Mark Walsingham, the Trust’s head of rural surveying, disclosed that shooting agreements generally allowed the control of pheasants, red-legged partridges, mallard, Canada geese and feral greylags on its land. For all other species approval is required from the Trust’s head of nature conservation, David Bullock. Walsingham was unable to provide me with a complete checklist of species allowed to be shot on Trust land, nor could the Trust’s press office. “It is not as simple as having a definitive list,” a spokesman insisted. “A lot depends on local populations of certain species and our rural surveyors will negotiate with tenants on licenses and leases.”
The Trust also insists there is no sinister motive behind its actions but that it has a duty to ensure conservation programmes are protected and that there is also no threat to vulnerable species such as the brown hare, grey partridge or snipe.
The Trust also stresses it does not want activity on its land to breach European directives in regard to certain species or habitats. “We want to check we have got it right on a particular piece of land, that the land is not in an SSSI or other important environmental area, and that the status of particular quarry species in a local area has not been changed,” said Nixon.
Shooters complain that these stipulations from the Trust show a distrust of the sport. Of course, shooters know pheasant release numbers must be controlled and that too many birds can affect ground flora and damage woodlands.
They also look with astonishment at the Trust’s recent decision to ban one of its Wiltshire shooting tenants from killing crows and magpies despite research from the Game & Wildlife Conservation Trust (GWCT) that shows benefits to farmland birds. In the lowlands this has helped the grey partridge and blackbird, and research is continuing to nail the benefits to the lapwing. In the uplands, however, control of predator carrion crows has already seen a significant upturn in numbers of lapwing as well as curlew and golden plover.
Rather than shooting being bad for conservation, scientific evidence says otherwise. Ian Lindsay, a game-shooting consultant and GWCT education adviser, said, “We have shown how game habitats have positive biodiversity benefits for wild grey partridge and a range of farmland birds, while over our pheasant woodlands we have a higher proportion of rises and shrubby edges which benefit a range of flora and fauna.”
The pearl-bordered fritillary is one of the butterflies found to have prospered from coppicing and ride cutting, while songbirds such as blackcaps and willow warblers are more often found in game woods.
“A prima-facie objection to reared game would strike me as a potential barrier to the conservation that can be derived from pheasant shoots and release of birds,” he said.
His tone articulates the mood among shooters, which has largely been created by the Trust’s public statement on shooting policy on its website. This policy is more than a decade old and comes from a document entitled “Recreational Activities at National Trust Properties”. The policy remains un-changed and continues to be applied to all shooting on Trust land.
Shooters are angered, however, that the document takes such a negative line on their sport and refers to the “serious impacts” of shooting on nature conservation and “to control more closely” the use of Trust land for the sport, as well as “the presumption against the shooting of reared birds”.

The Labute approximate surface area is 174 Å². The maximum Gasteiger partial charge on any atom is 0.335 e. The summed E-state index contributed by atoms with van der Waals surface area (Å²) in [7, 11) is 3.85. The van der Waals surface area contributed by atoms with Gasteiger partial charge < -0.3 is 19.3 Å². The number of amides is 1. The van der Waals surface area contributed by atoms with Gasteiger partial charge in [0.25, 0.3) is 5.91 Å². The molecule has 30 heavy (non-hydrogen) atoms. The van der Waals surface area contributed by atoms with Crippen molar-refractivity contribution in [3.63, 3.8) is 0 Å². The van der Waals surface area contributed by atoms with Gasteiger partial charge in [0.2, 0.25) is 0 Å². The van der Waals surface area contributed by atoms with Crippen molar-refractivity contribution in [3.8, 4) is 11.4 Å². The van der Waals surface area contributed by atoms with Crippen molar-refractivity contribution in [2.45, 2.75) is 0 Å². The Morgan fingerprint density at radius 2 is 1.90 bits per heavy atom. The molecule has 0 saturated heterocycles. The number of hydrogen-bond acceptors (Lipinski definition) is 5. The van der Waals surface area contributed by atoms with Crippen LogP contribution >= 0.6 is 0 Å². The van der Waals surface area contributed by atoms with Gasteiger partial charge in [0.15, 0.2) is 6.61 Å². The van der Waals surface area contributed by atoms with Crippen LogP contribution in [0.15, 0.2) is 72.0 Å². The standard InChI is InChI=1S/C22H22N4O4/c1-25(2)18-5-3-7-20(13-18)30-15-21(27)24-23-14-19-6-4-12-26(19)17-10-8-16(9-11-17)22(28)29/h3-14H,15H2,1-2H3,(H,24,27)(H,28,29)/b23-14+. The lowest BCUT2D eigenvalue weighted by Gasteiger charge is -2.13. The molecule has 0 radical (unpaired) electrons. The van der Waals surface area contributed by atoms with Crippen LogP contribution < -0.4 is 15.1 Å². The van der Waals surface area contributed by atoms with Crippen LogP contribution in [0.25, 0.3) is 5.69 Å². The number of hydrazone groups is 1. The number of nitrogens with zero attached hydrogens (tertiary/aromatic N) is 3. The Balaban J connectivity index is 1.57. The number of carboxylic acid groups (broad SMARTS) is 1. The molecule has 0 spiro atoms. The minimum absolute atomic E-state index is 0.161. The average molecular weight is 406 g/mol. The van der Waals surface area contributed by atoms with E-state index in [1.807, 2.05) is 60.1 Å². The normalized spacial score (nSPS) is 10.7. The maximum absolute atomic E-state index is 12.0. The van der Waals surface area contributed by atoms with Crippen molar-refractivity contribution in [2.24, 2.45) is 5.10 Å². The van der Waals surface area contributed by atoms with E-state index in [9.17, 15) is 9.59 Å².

They also object to being portrayed as wildlife criminals, apparently going around deliberately poisoning birds with lead shot. The Trust includes the “poisoning of non-target species (especially wildfowl and waders)” by lead shot in its list of concerns about the impact of shooting, although the use of lead shot on non-wildfowl species is perfectly legal. There is also an instruction for the Trust to monitor shoots. Being granted a licence to shoot on its land means that officials record shoot data and keep a tally of the birds shot.
Despite the policy’s content, Nixon appears perplexed that the tone of the policy should be interpreted as “anti-shooting” and suggests the words should not be taken “too literally”.
He also vehemently disputed any suggestion that the Trust regarded the GWCT research as tainted, and attempted to clarify the policy: “We know their study shows that gamebirds can be a good thing, but what we violently oppose is that it should not be a free for all on release of birds.”
He was having no truck with concerns over lead shot, and accepted that it could be used in game-shooting but it should not be deployed if there were any risk to wildfowl and wading birds. “Shot is toxic and gets ingested by birds, and also shot once spent and lying on the ground poses a risk to other wild birds. So it should not be used near or over wetlands. We are not saying it should not be used at all.”
REASON TO BE FEARFUL
The Trust appears ruffled that it is being seen as anti-shooting, and Nixon emphasises there is no anti-shooting agenda and that policy is unchanged since the late Nineties.
“We are very much aware of the importance of this country-side tradition. The Trust allows fieldsports to take place on its property provided they are within the law and are compatible with the Trust’s core purposes, which include public access and protection of rare birds, animals and fragile habitats. Intensively reared birds in sensitive woodlands affect fauna and flora and often also attract vermin due to the amount of feed left out for the birds.”
The Trust says that as it seeks to attract more people to the countryside there will be places where it will not be possible to reconcile shooting and public access because of safety.
Mark Walsingham underlines the Trust policy: “We are not anti-shooting and welcome as wide an access to activities as possible on our land. Our starting point is to look at every opportunity to maintain an existing shoot.”
That is not how shooters see it. They have every reason to be wary when, despite protestations from senior officials, the Trust’s shooting policy maintains its “presumption against reared game”.
The fate of public woodlands and the 620,000 acres owned by the Forestry Commission is unclear and could still fall under Trust control. It may be time for the Trust to update its shooting policy, and faced with the challenge from the guns Nixon conceded it was “very old and may need updating”.
Yet the Trust has no plans to do so, but there is time for the shooting community to mobilise its Trust membership and table a resolution for debate at this year’s AGM.